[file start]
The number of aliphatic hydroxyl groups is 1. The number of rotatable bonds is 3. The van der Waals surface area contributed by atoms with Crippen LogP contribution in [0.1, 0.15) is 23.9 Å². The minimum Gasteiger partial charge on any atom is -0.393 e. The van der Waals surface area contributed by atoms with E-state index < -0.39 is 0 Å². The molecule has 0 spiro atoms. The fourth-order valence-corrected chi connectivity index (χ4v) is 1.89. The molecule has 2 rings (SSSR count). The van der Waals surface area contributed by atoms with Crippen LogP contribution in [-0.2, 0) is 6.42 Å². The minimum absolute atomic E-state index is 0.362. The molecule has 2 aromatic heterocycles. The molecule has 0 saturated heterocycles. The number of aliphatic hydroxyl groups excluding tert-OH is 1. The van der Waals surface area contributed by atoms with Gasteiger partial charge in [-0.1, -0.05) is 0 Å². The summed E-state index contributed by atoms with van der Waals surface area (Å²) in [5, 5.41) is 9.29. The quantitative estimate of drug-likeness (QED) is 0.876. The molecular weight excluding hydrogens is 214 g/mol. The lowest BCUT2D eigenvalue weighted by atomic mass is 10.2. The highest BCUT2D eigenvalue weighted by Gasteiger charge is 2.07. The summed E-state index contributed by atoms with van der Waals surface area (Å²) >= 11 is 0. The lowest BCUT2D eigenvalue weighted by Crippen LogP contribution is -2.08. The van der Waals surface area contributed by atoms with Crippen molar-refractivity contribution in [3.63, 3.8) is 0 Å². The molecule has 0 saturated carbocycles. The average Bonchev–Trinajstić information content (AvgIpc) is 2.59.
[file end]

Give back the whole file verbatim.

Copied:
The number of aliphatic hydroxyl groups is 1. The number of rotatable bonds is 3. The van der Waals surface area contributed by atoms with Crippen LogP contribution in [0.1, 0.15) is 23.9 Å². The minimum Gasteiger partial charge on any atom is -0.393 e. The van der Waals surface area contributed by atoms with E-state index < -0.39 is 0 Å². The molecule has 0 spiro atoms. The fourth-order valence-corrected chi connectivity index (χ4v) is 1.89. The molecule has 2 rings (SSSR count). The van der Waals surface area contributed by atoms with Crippen LogP contribution in [-0.2, 0) is 6.42 Å². The minimum absolute atomic E-state index is 0.362. The molecule has 2 aromatic heterocycles. The molecule has 0 saturated heterocycles. The number of aliphatic hydroxyl groups excluding tert-OH is 1. The van der Waals surface area contributed by atoms with Gasteiger partial charge in [-0.1, -0.05) is 0 Å². The summed E-state index contributed by atoms with van der Waals surface area (Å²) in [5, 5.41) is 9.29. The quantitative estimate of drug-likeness (QED) is 0.876. The molecular weight excluding hydrogens is 214 g/mol. The lowest BCUT2D eigenvalue weighted by atomic mass is 10.2. The highest BCUT2D eigenvalue weighted by Gasteiger charge is 2.07. The summed E-state index contributed by atoms with van der Waals surface area (Å²) >= 11 is 0. The lowest BCUT2D eigenvalue weighted by Crippen LogP contribution is -2.08. The van der Waals surface area contributed by atoms with Crippen molar-refractivity contribution in [3.63, 3.8) is 0 Å². The molecule has 0 saturated carbocycles. The average Bonchev–Trinajstić information content (AvgIpc) is 2.59.